Day 47 of 365 Days of Writing Prompts: Write a story where a character’s weakness works in their favor.
Shannon: My entire life I have never been much of a leader. I’ve always tended to stray to the back of the line and let someone else make the hard decisions. I was told many times I could never succeed if I always stayed in the background, and for a while I believed them. I thought I would always be a follower and never feel the joy of true freedom, but they were wrong.
After years of supporting other people I learned how to decipher the difference between the best and the worst leaders. With all the time I spent in line I learned who I wanted to keep following, and who I needed to break away from. I also developed some close friendships with leaders who took me with them for life-changing opportunities.
I always thought there was something wrong with me because I never felt the drive to guide others to greatness. Now I know that you don’t always have to be the one who gets everyone to the finish line. You just have to be there to cross the line, and enjoy the company you’ve surrounded yourself with. Trust me, it will taste just as sweet.
Erin: The one and only time that I ever cried in my life was in fifth grade. I needed to pass my spelling test with 100% to move up to my last elementary level. To accomplish the feat, I stayed up all night studying with my best friend. After breaking down in tears once she screamed at me to “buck up.” She could easily say that as a normal average speller. That’s when I broke into tears though.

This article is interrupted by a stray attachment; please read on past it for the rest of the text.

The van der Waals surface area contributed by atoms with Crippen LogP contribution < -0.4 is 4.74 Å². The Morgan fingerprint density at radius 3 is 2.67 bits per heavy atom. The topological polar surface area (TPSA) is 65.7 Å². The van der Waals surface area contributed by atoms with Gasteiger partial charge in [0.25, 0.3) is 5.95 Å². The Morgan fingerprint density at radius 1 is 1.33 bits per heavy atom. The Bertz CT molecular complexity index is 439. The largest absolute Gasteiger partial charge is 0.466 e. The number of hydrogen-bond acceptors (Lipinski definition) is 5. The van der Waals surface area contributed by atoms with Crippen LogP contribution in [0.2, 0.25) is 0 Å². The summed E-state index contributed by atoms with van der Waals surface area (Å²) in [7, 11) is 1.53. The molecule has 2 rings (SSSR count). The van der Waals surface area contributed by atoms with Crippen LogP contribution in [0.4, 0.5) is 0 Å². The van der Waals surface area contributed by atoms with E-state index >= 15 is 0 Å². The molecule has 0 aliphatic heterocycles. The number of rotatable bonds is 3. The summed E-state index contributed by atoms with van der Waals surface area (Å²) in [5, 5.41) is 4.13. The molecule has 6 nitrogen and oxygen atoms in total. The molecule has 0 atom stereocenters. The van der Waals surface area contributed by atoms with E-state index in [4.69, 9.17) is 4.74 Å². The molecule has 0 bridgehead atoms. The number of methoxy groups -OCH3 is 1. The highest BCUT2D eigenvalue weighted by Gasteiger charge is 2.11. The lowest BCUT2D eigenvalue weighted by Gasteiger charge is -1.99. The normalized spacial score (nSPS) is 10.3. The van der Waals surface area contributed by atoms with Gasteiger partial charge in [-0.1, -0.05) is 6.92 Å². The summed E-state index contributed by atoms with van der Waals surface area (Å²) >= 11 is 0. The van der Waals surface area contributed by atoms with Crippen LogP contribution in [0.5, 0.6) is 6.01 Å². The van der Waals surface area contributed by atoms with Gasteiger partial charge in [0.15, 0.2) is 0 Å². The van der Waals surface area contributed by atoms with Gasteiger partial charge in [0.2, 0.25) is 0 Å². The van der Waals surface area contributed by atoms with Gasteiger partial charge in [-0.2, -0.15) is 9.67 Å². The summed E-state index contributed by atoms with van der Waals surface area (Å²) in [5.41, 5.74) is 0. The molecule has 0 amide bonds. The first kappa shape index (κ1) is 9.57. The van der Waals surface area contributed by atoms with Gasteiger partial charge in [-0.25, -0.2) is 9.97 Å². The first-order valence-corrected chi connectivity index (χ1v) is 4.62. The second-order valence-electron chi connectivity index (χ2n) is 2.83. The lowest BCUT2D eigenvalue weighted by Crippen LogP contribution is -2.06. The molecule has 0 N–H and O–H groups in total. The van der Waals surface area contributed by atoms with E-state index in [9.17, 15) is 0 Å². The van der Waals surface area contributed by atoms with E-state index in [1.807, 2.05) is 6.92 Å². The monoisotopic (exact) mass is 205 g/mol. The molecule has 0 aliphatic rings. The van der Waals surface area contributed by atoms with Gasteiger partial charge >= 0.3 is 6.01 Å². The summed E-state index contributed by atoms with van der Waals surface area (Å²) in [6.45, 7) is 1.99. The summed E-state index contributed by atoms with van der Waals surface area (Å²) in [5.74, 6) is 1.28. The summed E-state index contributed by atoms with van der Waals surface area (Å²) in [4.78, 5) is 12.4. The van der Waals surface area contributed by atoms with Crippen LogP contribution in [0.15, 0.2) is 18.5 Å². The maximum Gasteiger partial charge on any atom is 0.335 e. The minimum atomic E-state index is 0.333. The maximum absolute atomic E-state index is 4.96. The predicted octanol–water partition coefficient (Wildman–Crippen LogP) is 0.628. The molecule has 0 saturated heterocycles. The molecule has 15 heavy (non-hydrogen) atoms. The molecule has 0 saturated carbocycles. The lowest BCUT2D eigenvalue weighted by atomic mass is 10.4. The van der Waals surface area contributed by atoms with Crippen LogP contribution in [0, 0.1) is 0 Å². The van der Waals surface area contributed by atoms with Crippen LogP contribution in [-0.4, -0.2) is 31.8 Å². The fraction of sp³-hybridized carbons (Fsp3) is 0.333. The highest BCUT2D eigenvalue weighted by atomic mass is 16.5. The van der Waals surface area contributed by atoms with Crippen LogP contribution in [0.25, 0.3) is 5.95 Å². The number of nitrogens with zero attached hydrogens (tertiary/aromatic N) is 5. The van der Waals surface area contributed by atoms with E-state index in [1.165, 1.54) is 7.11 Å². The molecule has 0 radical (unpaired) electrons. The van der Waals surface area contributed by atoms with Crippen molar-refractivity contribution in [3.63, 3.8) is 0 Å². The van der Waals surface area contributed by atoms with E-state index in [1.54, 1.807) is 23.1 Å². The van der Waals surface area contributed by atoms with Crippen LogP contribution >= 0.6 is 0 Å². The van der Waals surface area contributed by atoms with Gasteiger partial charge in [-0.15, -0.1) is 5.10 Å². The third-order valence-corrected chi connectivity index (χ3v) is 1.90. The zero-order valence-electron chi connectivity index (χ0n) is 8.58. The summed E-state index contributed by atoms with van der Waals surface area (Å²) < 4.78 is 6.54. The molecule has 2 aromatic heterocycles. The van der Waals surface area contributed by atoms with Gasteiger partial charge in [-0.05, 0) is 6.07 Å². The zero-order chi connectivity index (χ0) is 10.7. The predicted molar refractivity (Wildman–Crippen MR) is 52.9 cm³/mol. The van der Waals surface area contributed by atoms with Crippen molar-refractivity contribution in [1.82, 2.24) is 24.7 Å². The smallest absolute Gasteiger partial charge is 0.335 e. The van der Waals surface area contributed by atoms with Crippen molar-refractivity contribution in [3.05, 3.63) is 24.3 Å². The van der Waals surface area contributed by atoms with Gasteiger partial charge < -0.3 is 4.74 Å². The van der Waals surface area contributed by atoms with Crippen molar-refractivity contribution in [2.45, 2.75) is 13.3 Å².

Rachel wouldn’t let me quit though, she stuck with me and graded my tests until I got my 100%. She stuck with me through the spy academy and she was sticking with me through the mission we needed complete to save our positions. “Passcode,” I requested and made sure my ear piece was in.
“Playwright42,” Johnathan feed us the information.
“Perfect,” Rachel cheered and started typing away.
“Wait,” I screamed fully aware we only had one chance to try a code.
“What,” she scoffed removing her hands from the panel.
“It’s spelled W-R-I-G-H-T,” I warned.
“W-R-I-T-E is how it’s spelled actually,” she tried to correct me.
“You’re the one who taught me how to spell it,” I yelled. “It’s not about how it should be, it’s about how it is,” I reminded her of her own words of advice.
“You’re talking about the spelling test where you got the better score than me,” she seemed to have an epiphany.
“Yes,” I sighed relived. “So, trust me.”
And she did, and the only reason we were able to complete our mission was because I was a bad enough speller that I had studied words like playwright until my eyes were completely devoid of moisture.
No bad traits, just bad attitudes.